tim.chance at tesco.net
Fri Mar 16 15:56:05 EST 2001
Both Bacillus (aerobic) and Clostridium (anaerobic) produce endospores and
just to be awkward often appear Gram-negative. They are very easily
decolourised. If you are using acetone to decolourise your Grams be very
careful or try something like methanol instead. I'm not sure you would grow
C.burnetii even if it was given in a practical. Good luck.
paint52 <paint52 at email.msn.com> wrote in article
<ucNk9ikqAHA.277 at cpmsnbbsa07>...
> Coxiella burnetti (Q fever) produces endospore-like structures.
> <Aimee023 at aol.com> wrote in message news:da.36fa3ac.27dbe4b4 at aol.com...
> I'm a Bacteriology student working on an unknown experiment. We were to
> isolate 2 unknown organisms and determine their identity down to Genus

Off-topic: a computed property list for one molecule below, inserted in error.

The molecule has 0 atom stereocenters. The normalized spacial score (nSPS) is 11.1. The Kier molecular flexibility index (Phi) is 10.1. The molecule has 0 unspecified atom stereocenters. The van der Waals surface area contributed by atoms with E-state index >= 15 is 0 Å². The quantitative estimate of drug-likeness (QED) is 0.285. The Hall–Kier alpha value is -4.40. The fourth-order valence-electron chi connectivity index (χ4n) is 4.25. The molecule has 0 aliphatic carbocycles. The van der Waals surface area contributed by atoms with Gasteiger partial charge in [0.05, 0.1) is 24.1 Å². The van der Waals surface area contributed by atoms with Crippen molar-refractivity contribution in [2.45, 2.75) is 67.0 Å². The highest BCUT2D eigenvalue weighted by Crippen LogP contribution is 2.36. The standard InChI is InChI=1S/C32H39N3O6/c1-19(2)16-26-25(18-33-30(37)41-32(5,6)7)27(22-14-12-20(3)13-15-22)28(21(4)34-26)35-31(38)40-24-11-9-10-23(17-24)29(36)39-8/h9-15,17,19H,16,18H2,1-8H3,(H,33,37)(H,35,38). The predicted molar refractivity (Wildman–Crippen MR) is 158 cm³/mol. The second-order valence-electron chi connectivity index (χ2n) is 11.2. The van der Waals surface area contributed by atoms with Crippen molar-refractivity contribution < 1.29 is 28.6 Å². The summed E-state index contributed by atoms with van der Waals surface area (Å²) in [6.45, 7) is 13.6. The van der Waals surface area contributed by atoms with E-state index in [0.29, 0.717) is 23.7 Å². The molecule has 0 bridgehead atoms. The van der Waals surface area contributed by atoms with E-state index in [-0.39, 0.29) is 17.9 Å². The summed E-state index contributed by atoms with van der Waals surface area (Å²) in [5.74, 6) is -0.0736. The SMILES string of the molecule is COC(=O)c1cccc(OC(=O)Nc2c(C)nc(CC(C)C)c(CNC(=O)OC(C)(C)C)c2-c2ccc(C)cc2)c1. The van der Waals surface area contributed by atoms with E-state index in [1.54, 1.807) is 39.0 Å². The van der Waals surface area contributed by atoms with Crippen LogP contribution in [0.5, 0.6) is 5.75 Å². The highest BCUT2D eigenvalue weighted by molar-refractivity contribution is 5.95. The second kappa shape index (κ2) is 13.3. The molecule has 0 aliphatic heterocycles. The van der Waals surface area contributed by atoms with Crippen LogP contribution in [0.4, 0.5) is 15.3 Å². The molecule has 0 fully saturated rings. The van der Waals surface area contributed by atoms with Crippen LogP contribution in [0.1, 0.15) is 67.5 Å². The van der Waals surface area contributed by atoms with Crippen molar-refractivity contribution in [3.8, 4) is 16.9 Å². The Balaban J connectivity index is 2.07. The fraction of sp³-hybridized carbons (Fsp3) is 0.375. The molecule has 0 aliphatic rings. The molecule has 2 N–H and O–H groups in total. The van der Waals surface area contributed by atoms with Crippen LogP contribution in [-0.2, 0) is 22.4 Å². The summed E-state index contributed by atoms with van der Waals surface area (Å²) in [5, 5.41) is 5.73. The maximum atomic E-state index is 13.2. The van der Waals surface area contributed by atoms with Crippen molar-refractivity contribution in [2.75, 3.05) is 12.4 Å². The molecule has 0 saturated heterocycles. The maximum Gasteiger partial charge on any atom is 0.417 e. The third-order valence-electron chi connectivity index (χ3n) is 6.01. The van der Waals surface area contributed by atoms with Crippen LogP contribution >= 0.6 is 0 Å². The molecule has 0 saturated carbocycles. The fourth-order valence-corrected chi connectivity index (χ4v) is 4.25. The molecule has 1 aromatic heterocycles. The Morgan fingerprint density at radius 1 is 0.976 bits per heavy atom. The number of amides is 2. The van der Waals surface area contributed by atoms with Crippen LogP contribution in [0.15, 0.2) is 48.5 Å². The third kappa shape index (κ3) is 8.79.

> Species. I have had no problem getting the 2 organisms isolated and
> successfully. Here is my problem....I did several Gram Stains on
> and it is definitely Gram Negative, the rods are short but there are
> endospores!! I did 2 endospore tests and my TA also concluded that I had
> endospore formation. I didn't think Gram Negative bacteria could produce
> endospores. My TA cannot give me any additional information because this
> an independent assignment. There is a list of possible organisms and my
> unknown B doesn't fit any of these. Can anyone provide
> suggestions/advice...I would greatly appreciate it =)
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